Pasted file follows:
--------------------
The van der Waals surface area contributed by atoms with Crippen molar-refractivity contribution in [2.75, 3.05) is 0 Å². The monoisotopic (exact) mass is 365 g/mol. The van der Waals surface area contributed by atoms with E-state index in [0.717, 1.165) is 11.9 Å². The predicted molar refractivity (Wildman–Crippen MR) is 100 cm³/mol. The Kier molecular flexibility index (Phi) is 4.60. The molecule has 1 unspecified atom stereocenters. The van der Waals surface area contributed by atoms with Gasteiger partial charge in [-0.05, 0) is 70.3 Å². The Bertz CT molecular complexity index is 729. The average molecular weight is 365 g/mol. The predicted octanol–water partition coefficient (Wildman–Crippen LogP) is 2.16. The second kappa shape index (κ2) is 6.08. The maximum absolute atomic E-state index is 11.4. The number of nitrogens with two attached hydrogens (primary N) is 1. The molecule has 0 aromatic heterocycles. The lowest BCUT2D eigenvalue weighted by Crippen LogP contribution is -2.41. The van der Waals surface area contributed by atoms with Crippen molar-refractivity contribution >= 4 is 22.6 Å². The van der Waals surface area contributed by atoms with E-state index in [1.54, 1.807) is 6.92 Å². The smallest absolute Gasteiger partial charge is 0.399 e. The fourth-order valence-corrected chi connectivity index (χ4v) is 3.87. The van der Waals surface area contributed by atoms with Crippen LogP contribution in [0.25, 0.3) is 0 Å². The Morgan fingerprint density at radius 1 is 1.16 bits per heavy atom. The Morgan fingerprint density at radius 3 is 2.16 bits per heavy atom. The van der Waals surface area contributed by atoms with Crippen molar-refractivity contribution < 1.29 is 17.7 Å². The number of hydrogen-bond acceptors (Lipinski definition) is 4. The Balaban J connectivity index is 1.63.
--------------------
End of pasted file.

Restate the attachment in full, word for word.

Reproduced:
The van der Waals surface area contributed by atoms with Crippen molar-refractivity contribution in [2.75, 3.05) is 0 Å². The monoisotopic (exact) mass is 365 g/mol. The van der Waals surface area contributed by atoms with E-state index in [0.717, 1.165) is 11.9 Å². The predicted molar refractivity (Wildman–Crippen MR) is 100 cm³/mol. The Kier molecular flexibility index (Phi) is 4.60. The molecule has 1 unspecified atom stereocenters. The van der Waals surface area contributed by atoms with Gasteiger partial charge in [-0.05, 0) is 70.3 Å². The Bertz CT molecular complexity index is 729. The average molecular weight is 365 g/mol. The predicted octanol–water partition coefficient (Wildman–Crippen LogP) is 2.16. The second kappa shape index (κ2) is 6.08. The maximum absolute atomic E-state index is 11.4. The number of nitrogens with two attached hydrogens (primary N) is 1. The molecule has 0 aromatic heterocycles. The lowest BCUT2D eigenvalue weighted by Crippen LogP contribution is -2.41. The van der Waals surface area contributed by atoms with Crippen molar-refractivity contribution >= 4 is 22.6 Å². The van der Waals surface area contributed by atoms with E-state index in [1.54, 1.807) is 6.92 Å². The smallest absolute Gasteiger partial charge is 0.399 e. The fourth-order valence-corrected chi connectivity index (χ4v) is 3.87. The van der Waals surface area contributed by atoms with Crippen LogP contribution in [0.25, 0.3) is 0 Å². The Morgan fingerprint density at radius 1 is 1.16 bits per heavy atom. The Morgan fingerprint density at radius 3 is 2.16 bits per heavy atom. The van der Waals surface area contributed by atoms with Crippen molar-refractivity contribution < 1.29 is 17.7 Å². The number of hydrogen-bond acceptors (Lipinski definition) is 4. The Balaban J connectivity index is 1.63.